2020 is a Presidential Campaign, and 2018 was a Midterm, which makes them not fully comparable. However, when much was written about 2018 being “near Presidential level” turn-out, it is helpful to look at what actually happened in Broward County.
Turn Out Levels? Presidential or Midterm?
Both and neither. In August, the 23.8% turnout was enormous, 50% higher than in 2016 (16.9%), the Presidential year, and over double 2014’s 10.9% turn out. The last major increase in 2010 reverted back in 2012, so it is too soon to tell if this is a permanent change or a two year fluke. Indeed, in 2018 for November, turnout was 61%, not quite the 72% or 67% of the past two Presidential races, but significantly higher than the low 40s of the past 3 Midterms.
This raises the question, was this a fluke or do we not have a higher level of turnout. Has social media and SMS changed the turnout game for good? It will be determined by the turnout.
Hispanic Growth Exceeded Expectations
The growing levels of Hispanic turnout had reverted back slightly in 2014, which gave us reasons to wonder what would happen in 2018. Would 2018 continue the overall trend of Hispanics making up an additional 1% each cycle, or follow 2014’s trend of a drop in midterms and an increase in the next Presidential cycle.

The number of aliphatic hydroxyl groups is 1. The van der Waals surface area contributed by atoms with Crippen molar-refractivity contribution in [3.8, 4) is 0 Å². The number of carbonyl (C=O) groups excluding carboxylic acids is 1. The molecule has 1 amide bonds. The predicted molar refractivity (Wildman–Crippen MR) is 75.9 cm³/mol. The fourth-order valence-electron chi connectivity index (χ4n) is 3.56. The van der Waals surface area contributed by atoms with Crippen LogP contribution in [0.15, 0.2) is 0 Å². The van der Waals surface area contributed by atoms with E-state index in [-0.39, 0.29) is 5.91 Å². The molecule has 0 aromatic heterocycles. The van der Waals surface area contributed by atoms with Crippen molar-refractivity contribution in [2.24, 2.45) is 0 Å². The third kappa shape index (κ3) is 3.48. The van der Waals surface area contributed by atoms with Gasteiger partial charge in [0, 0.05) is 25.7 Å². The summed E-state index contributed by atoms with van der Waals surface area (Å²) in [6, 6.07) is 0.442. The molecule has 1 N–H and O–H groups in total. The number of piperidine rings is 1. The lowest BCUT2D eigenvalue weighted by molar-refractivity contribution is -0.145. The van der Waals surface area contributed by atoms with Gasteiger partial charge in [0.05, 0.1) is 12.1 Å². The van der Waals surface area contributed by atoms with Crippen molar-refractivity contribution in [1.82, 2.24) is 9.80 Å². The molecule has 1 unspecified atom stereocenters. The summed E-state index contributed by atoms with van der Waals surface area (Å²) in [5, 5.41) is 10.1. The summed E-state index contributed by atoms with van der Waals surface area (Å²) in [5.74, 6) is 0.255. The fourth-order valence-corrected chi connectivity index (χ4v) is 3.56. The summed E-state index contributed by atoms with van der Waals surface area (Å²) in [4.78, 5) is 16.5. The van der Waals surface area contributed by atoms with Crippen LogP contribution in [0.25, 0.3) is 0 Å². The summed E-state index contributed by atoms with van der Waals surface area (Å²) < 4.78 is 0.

Making up 12.13% of the Turnout, compared to 10.97% in 2016 and 7.41% in 2014 shows that Hispanic voting power continues to grow and expand. Hispanic voters did not maintain their voting power from the 2016 General Election, but they maintained a lot of it. No candidate in 2020 can ignore the Hispanic Vote and expect to win countywide races.
The Electorate Has Changed – Winners Take Note
The “super voter” theory of old white voters being the only people to vote in August is outdated. It hasn’t been true in several cycles, but conventional wisdom takes a while to change. Increased turnout, a more diverse community, and growing electorate means that historic voting patterns determining turnout simply ignores the last 3 elections of data.
Turnout percentage has been on an upswing while the eligible voters have increased. If you are still campaigning to the 2008 electorate, you are missing 60% of the voters that will turn out this August.